5. HB19-1091. Conservation Easement Transparency. There’s a backstory to this bill involving some fraudulent conservation easement practices that were prevalent in southeastern Colorado about ten years ago and which continue to be the subject of ongoing litigation between property owners and the state’s Department of Revenue.
This bill would require that, prior to creating a conservation easement, a property owner sign a disclosure form acknowledging certain consequences and risks of creating the easement. The Commissioner of Agriculture would be required to work with local government officials to create a statewide database of conservation easements. When a conservation easement is recorded with a county clerk and recorder, this bill would require a complete copy of the easement agreement be submitted to the Commissioner of Agriculture and the county tax assessor.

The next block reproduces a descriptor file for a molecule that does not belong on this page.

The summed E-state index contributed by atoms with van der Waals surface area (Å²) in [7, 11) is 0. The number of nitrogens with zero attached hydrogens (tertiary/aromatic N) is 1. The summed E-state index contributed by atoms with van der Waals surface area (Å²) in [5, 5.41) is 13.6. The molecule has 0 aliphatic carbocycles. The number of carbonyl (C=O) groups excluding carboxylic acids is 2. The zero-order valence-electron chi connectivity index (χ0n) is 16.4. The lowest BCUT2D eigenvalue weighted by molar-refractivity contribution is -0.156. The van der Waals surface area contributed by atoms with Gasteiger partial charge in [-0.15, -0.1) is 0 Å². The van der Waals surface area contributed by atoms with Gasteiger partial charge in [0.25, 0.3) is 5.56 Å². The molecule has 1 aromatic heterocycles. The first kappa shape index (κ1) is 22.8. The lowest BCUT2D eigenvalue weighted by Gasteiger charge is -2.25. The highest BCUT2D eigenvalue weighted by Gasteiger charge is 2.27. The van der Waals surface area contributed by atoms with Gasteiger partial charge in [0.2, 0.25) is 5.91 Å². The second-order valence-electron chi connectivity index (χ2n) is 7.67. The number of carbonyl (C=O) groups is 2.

The bill would prohibit a conservation easement from being extinguished whenever the easement holder takes fee title to the land to which the easement is attached, i.e, the fee title would not extinguish the easement by operation of merger of title.
To provide a remedy to landowners who have been unable to obtain tax credits, if the state disallows any income tax credit claimed for a donation of a conservation easement, the landowner could either (i) extinguish the conservation easement for which the credit was claimed; or (ii) receive an equitable relief payment from the state. If a landowner elects to extinguish the conservation easement, the bill would require the Department of Revenue to reimburse the taxpayer for all reasonable costs incurred by the landowner in establishing the conservation easement donation, as well any federal or state income tax liability incurred by the taxpayer.